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The F-Word – FINANCE

The ‘F’ word that causes concern amongst almost all of us is ‘Finance’.

I left a job that paid me a regular income in May 2018. The first month that I didn’t get any payment credit to my account came two months later, and that struck me hard. Many of my closest family and friends rolled out bits of advice.

“You ought to have been prepared for it”, “Welcome to the world of Freelance, if you cannot stand by it, then quit”, “Oh, you are stumbling already. You still have so much more to face!” and many more.

I knew they came from a place of care and concern. Nevertheless, I felt an incredible sense of shame. I was not ready to manage my finances.

I sat looking at all the expenses – credit card payments, insurance, subscriptions, EMIs, investment options and everything seem to fit when I have a regular income.

It is then that it hit me – I have to manage regular expenses from irregular income streams.

My bank statement, in the last 2+ years, reads like a heart monitor –

it was the induction to the ‘freelancers’ world’.

I majored in MBA Finance yet personal finances are a different game entirely that too from the lens of a freelancer, it gets tricky. This game significantly changed when I started juggling between the writer and arts management caps.

If only I got a rupee every time someone said, “Oh! you can’t even manage your finances.”

It set the stage for a lot of difficult conversations, especially with the inner circle.

Let’s take a moment to think when you or someone you know was reluctant to do something because they were careful with their expenses. It might be going on that trip, buying something expensive or having coffee at Starbucks? How often did those conversations go awkward or worse, problematic?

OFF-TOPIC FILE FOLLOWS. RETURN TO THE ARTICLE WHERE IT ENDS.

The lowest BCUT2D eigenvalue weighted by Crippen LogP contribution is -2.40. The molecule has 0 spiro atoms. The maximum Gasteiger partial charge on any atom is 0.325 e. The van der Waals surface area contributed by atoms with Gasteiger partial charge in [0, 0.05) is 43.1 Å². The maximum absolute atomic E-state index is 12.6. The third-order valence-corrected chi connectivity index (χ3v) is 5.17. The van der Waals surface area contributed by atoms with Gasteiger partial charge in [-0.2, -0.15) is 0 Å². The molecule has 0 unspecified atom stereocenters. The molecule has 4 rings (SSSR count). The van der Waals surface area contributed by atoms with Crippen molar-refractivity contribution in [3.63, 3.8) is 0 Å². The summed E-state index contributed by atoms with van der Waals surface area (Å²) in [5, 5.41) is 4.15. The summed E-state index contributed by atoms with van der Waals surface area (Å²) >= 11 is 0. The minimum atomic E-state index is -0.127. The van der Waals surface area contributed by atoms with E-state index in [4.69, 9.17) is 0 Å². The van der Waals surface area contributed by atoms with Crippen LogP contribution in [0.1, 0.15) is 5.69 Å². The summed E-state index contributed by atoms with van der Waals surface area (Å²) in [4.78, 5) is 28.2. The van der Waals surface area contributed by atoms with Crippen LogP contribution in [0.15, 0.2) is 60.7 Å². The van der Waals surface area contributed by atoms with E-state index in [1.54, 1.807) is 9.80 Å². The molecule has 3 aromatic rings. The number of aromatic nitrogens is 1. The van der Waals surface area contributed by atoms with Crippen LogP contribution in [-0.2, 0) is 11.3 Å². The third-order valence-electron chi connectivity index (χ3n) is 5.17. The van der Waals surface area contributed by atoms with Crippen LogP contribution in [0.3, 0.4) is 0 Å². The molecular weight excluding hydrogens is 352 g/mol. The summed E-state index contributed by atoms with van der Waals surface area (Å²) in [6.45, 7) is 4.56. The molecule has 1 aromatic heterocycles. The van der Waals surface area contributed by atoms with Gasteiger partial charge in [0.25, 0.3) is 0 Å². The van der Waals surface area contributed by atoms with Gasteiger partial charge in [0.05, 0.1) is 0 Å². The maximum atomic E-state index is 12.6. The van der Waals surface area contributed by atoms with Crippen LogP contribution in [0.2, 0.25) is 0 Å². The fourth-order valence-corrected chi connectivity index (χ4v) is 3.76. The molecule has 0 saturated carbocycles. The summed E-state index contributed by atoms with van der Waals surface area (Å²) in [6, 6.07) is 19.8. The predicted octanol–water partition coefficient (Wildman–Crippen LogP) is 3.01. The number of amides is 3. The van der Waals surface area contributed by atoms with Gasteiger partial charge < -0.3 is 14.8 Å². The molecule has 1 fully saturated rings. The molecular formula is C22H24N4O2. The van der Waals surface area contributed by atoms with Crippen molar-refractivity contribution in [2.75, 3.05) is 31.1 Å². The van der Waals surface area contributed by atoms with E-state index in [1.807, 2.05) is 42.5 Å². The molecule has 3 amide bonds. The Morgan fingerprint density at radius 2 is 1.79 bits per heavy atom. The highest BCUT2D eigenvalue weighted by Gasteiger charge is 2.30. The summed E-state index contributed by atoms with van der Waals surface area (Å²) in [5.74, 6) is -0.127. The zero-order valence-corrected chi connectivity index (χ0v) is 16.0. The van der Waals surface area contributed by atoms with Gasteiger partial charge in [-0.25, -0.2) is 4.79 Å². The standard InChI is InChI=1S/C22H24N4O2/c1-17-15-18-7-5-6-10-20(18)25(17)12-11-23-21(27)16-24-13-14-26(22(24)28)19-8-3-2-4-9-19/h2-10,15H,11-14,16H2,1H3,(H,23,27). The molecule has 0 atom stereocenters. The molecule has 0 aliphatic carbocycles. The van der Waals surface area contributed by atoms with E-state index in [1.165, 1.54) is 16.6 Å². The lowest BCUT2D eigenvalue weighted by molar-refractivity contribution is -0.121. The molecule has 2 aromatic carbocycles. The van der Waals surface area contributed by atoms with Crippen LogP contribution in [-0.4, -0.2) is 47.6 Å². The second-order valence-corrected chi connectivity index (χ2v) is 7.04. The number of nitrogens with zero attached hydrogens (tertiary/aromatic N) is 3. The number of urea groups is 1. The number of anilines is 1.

This scene from F.R.I.E.N.D.S. stands testimony to these conversations.


There is a desperate need to normalize these conversations, make it inclusive, share and learn.

The success was directly proportional to the income earned. I am not averse to money – it is the attitude towards money made me realise why it was such a touchy subject.

In an attempt to merge the human side – money and the educational side – finance, I try to break this complex field and make it more conversational.

As I work to bring you more on these lines, I would love to hear from you through either through the comments, DMs or you can always drop me a mail!

In the next page, delve just a little bit more on internal and external relationship with money that each of us have …

Hit on page 2 to continue reading (Look below related posts – its so tiny! )

I’m glad you decided to stop by!

While I studied finance as a subject, nothing prepared me for this. The more I looked around, the more I started to notice.

The relationships each of us had with money had spread around like a web.

I realised the way finance affects us personally is based on these three factors

Our needs.

Frequency of our incomes.

Access to wealth.

When this interaction moved a little further away – the relationship your peers and with those whom you interact with also affect you.

Effects of capitalism and FOMO prompted over-spending. On the other end, were those who earned and could afford to spend, became snobs. Sometimes, these interactions were exceedingly transactional. At the office front, the culture of not sharing salary prompted unequal pay.

The deeper I looked; many factors highlighted their links with money. It was subtle, persistent and unhealthy.

These connections affected your spending and saving habits through group behaviour.

It prompts the question.

‘Why do we need to be quiet about finances when we can be more open, talk share and learn; at a personal level, and within reason.’

Reiterating from previous page

In an attempt to merge the human side – money and the educational side – finance, I try to break this complex field and make it more conversational.

As I work to bring you more on these lines, I would love to hear from you through either through the comments, DMs or you can always drop me a mail!

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